On April 12, Michael Shiosaki—Planning & Development Division Director of Seattle Parks and Recreation and husband of the mayor—told a crowd at the official opening that Bell Street Park is adding 56,000 square feet of urban park space to Seattle, which would be based on woonerf design principles. The park is intended to "combine pedestrians, bicycles and cars—all into one plane without curves." He added a little later in his speech: "It's a kind of new concept. We hope this is the model for the future parks."
The concept of woonerf, which means living yard, is not a new thing; it was developed in the 70s when Europe and progressive parts of the US began to see automobiles not as the solution to but the cause of many urban problems. In the world of woonerf, a busy street will be improved by making it more democratic rather than devoting it to privately owned automobiles, the general concensus being that the operators of automobiles drive better and with greater care when they share a space with other modes of transportation. A dangerous driver is one who thinks that the street is only for cars, and focuses not on people but on road signs, billboards, and other cars. Ideally, the woonerf design throws the operator out of the automobile by making them pay attention to people who are not like them, not protected in a thick shell of metal and plastic.
Bell St. Park, our first woonerf, is four blocks long, runs one way, is narrow, provides lots of space to pedestrians, and was funded by the Parks and Green Spaces Levy. The parks people hope that it will encourage outdoor dining "for all existing restaurants in the corridor and proposed restaurant on Bell at 2nd."
What's wrong with all of this? The woonerf approach may have been revolutionary back in the 70s, when everything relating to public transportation looked pretty dismal, but today it is actually regressive. It continues rather than breaks the bad relationship between cars and dense urban cores. It provides planners with a way to avoid making the strongest and most meaningful decision—banning cars altogether —on street projects like Bell Street Park.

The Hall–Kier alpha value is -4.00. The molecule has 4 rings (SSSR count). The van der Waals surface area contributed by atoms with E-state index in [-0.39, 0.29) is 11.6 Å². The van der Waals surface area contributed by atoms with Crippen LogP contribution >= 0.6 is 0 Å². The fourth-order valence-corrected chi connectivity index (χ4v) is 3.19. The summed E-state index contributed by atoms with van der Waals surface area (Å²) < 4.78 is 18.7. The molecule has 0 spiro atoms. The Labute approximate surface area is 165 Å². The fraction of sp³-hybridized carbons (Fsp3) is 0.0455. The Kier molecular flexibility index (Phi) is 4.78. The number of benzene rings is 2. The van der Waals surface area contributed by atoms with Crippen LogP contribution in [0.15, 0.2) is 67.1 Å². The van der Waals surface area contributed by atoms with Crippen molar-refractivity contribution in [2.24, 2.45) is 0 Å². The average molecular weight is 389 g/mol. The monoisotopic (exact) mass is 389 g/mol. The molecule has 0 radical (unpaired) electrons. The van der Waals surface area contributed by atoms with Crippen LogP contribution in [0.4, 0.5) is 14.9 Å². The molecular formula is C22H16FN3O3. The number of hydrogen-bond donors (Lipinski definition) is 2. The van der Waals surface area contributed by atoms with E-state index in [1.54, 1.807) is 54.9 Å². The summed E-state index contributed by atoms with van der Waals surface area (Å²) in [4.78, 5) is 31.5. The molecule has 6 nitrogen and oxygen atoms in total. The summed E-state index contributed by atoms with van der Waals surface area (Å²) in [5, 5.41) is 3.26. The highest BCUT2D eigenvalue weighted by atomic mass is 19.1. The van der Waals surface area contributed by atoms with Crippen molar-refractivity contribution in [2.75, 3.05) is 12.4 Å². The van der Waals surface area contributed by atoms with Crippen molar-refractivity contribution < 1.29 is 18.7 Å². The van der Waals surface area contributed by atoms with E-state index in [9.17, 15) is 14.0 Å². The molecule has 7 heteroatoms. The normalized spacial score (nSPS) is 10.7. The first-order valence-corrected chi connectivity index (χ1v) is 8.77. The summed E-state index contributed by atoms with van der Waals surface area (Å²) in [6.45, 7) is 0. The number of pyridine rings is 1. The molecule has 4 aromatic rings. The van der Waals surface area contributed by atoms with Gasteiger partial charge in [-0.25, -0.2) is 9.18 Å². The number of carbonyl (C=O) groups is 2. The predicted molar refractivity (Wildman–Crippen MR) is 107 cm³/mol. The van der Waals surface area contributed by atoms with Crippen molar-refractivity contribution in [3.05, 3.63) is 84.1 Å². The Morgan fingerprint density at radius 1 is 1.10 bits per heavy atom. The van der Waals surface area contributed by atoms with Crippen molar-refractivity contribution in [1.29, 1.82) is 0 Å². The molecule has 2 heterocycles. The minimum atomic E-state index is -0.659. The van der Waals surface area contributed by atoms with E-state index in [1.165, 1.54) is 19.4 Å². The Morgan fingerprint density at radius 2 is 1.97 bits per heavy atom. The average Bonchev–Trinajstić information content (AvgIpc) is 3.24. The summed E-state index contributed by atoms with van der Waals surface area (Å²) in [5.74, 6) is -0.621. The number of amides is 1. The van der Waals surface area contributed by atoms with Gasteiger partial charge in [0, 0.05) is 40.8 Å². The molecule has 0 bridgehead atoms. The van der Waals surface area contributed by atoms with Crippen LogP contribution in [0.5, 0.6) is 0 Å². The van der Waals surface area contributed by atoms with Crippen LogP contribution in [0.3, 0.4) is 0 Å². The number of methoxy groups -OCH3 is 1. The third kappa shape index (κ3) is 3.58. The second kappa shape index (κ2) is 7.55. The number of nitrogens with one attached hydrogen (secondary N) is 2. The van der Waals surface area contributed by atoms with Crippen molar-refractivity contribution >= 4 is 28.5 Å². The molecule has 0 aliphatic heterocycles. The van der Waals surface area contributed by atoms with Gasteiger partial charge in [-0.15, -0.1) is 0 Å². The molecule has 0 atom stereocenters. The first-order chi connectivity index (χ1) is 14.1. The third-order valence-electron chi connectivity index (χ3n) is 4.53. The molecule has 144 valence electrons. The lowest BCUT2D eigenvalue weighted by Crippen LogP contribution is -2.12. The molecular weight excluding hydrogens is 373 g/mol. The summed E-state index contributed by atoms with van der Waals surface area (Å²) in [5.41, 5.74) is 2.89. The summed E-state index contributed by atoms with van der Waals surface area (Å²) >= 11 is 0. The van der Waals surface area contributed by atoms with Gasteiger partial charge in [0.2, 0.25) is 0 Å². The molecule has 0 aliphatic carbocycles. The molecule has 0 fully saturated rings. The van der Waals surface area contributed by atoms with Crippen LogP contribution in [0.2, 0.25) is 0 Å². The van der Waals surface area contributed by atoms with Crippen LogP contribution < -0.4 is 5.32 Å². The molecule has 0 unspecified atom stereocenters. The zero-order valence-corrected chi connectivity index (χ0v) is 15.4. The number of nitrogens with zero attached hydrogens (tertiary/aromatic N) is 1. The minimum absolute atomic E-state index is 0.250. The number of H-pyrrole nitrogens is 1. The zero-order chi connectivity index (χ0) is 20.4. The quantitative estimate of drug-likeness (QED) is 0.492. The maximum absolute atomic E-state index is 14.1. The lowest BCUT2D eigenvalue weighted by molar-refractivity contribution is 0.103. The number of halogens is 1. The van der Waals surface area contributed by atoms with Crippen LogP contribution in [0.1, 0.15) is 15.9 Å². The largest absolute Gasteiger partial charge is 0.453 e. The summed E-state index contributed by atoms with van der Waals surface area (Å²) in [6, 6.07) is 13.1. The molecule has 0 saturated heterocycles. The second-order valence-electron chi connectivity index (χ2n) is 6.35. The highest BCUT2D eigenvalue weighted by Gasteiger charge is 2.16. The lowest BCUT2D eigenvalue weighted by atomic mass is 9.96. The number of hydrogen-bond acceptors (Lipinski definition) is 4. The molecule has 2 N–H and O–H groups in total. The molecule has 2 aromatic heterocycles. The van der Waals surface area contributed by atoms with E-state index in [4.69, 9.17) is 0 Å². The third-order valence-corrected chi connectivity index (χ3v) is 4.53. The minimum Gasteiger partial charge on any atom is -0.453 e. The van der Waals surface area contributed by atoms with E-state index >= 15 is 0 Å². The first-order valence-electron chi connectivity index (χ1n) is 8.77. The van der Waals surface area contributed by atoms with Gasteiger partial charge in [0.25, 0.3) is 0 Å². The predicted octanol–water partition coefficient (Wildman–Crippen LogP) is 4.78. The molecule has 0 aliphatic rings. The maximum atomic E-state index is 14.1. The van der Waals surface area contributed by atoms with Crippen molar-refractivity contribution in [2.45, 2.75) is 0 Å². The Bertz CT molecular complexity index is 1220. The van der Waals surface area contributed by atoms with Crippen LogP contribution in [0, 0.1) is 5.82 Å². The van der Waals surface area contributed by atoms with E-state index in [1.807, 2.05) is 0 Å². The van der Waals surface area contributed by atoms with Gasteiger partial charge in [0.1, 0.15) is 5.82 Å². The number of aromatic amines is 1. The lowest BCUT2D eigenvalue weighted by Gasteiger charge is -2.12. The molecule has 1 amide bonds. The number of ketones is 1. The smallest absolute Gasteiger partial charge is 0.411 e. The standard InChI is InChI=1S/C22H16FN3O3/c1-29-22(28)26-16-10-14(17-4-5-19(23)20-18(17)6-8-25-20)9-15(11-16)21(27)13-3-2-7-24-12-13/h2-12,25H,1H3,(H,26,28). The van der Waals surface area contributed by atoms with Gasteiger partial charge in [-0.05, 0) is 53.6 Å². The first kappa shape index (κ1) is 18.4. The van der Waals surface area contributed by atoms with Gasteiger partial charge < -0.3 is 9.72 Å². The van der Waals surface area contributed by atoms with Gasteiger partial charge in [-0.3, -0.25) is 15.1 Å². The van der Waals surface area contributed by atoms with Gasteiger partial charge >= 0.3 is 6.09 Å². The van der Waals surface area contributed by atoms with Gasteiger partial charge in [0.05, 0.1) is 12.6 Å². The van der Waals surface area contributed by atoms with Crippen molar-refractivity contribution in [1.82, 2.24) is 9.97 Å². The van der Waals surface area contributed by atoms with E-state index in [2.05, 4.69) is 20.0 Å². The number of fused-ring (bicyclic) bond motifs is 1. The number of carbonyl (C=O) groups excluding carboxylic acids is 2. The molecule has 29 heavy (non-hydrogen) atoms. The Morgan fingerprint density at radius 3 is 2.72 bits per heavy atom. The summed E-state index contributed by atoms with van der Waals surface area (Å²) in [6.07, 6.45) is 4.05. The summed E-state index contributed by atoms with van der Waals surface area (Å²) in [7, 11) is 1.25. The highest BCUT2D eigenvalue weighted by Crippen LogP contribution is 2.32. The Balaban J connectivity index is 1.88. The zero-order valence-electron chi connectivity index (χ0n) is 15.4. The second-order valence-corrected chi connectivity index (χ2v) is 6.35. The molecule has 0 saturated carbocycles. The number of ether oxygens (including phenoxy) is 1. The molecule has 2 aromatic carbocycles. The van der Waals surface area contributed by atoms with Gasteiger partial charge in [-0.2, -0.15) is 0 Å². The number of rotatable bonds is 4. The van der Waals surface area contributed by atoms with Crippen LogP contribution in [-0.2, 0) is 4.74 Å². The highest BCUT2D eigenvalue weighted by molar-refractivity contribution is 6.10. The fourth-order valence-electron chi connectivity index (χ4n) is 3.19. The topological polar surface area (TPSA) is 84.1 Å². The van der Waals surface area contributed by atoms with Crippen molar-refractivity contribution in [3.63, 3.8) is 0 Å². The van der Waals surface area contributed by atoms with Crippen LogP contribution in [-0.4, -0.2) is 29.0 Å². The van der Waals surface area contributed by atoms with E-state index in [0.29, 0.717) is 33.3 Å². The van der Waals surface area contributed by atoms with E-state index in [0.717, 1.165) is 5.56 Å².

I asked Charles Montgomery—a citizen of Vancouver, BC and author of the excellent book Happy City—what he thought of the Bell Street Park:
Woonerven are clever design experiments. In an ideal world—one where vehicle drivers all slow to 5mph or less—they really can become social spaces. The problem is, as the concept is adopted around the world, these shared space zones are being used as substitutes for true pedestrian spaces. Here's the question we should use to judge the success of any woonerf: would I send my eight-year-old out there to play alone? If the answer is no, then this is not a truly accessible social space. It's just a slow zone for cars.
This is precisely the problem with Bell Street Park: it's not a park. It's just a fancy slow zone for cars. Parks are not and will never be for cars. You do not drive a car through a park. You park your car and walk into the park.
All that Bell Street Park tells us is that Seattle needs to find the strength to say no to cars.